r wheelbarrow

Enaleni grows soya and traditional grains (sorghum, millet, maize) that are certified GMO-free and save their own seed.  “Seeds are the backbone of agriculture, our investment in the future. There is no food sovereignty without seed security. Seed sovereignty is vital to Enaleni’s agroecological approach to food production.”  We all agreed.

r aloes and sorghum

Members of the Midlands Barter Markets and Mpophomeni gardeners shared seeds with new friends (as they regularly do). Those unused to trade without money, were a bit unsure when we accepted hugs in exchange for seeds, but soon got the hang of it!  Spha Mabaso brought fresh Speckled Beans, Thembi Ngobese a range of pretty beans she grows on her two hectares in Swayimani. Rose Kunhardt shared fascinating African Horned Cucumbers she had grown in Dargle.  Ntombenhle Mtambo shared fennel, chard and carrot seed from her township garden.

Christeen Grant shared seed originally from Lesotho and Nikki Brighton interesting varieties originally grown by rural farmers in Zululand – including Canavalia ensiformis, or jack bean. Known in isiZulu as the bean that causes flatulence – umadumanqeni!

r seeds

Over lunch on the veranda, plans were made to visit each other’s gardens, recipes and gardening stories were shared.  We feasted on pies of chicken or butternut and Jerusalem artichoke (using herbs and spices grown within sight) and a flower decked salad.  A visitor from Holland, Rosa Deen was delighted to have been invited.  “I love seeing how the sense of community grows at these kinds of events. Knowledge thrives when it is shared, not sold.”

r lunch

“Richard has worked tirelessly for 14 years to make the place a living dream for farmers and visitors. He is not a lazy person and will not fail. He works hard and reaps the fruit. The food and drinks were excellent – all made from fruits, vegetables, herbs grown on the farm. My body feels younger. Ngiyabonga kakhulu.” Thembi Ngobese enthused.

Carol Addis was entranced. “No warm winter day could have been spent in a more delightful and enlightening place than Enaleni Farm. Richard is passionate about eco agriculture, enhancing his property with natural aloes and beautiful vegetable gardens for animals, birds and swarms of insects to mix freely. He regrets the odd bit of bird netting to protect green crops from mouse birds and monkeys – this attitude to other beings is so refreshing. Richard is an inspiration – an absolute treat of slow food in a fast food world.”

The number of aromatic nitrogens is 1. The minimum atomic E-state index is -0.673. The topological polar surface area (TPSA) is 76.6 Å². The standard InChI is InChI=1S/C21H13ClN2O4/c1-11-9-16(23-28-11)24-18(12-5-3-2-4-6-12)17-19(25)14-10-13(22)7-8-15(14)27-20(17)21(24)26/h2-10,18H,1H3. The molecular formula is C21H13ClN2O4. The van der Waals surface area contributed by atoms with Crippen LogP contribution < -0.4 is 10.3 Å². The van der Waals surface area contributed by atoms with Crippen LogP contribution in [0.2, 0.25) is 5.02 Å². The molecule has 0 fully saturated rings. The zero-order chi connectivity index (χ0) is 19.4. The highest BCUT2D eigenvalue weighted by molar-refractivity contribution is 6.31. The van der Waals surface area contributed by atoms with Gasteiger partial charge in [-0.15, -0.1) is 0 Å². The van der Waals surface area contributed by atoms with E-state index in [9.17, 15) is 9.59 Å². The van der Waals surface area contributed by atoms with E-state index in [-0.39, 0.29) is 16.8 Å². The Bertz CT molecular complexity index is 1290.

r thembi george inge carol

Tutu Zuma loved the networking and meeting new people. Ntombenhle Mtambo was thrilled to find all three cook books that she is featured in on Richard’s coffee table!  “Richard is an example to us all – he respects, collects, saves, re-uses, protects, cares, nurtures and his animals walk freely. We saw evidence of what we need in our daily lives. I feel proud to be part of the Slow Food Mpophomeni team and show my colleagues this special place of plenty.” said Ntombenhle.

It was a truly splendid day of savouring new tastes, making new friends, sharing seeds and soaking up Richard’s wealth of knowledge.

r listening

Bruce Haynes concludes “As a young person growing up in the 21st century, experiencing a farm that can cook up three-course meals using only ingredients from with a 350m radium of the kitchen was nothing short of magical. Richard’s relationship with the organic farm-system he has created, and his pragmatic compassion for his animals, models a way forward for all of us seeking to live more wisely and fully on this planet.”

r bruce spha

Richard Haigh hosts lunches using only ingredients grown at Enaleni on the first Sunday of each month – Eataleni – which are delicious and inspiring.   See Enaleni Farm on Facebook for details or call: 0828722049. You are very likely to make a new friend too.

r nhlaka and inge

Menstrual Health Day – Today 28 May

Did you know that you may use 14 000 menstrual pads or tampons during your lifetime?

Multiply this by the thousands of women living in Mpophomeni and it is no wonder that the local sewage system is often blocked and the landfill sites are overflowing.  We hear stories of young women losing out on education because they are not able to afford menstrual products – some say that 30% of South African girls miss school when they are menstruating.

Emily Burnett is trying to make a difference to the situation in Mpophomeni, in partnership with local organisations, and shares the story of how she began this journey.

Before I moved to Africa (from America), I don’t remember giving a thought to how other women around the world manage their menstrual cycles. Buying tampons and pads was a basic necessity for me, a non-negotiable and never given a second thought. I hadn’t the slightest idea that, for millions of women and girl, sanitary products are literally inaccessible or an unaffordable luxury.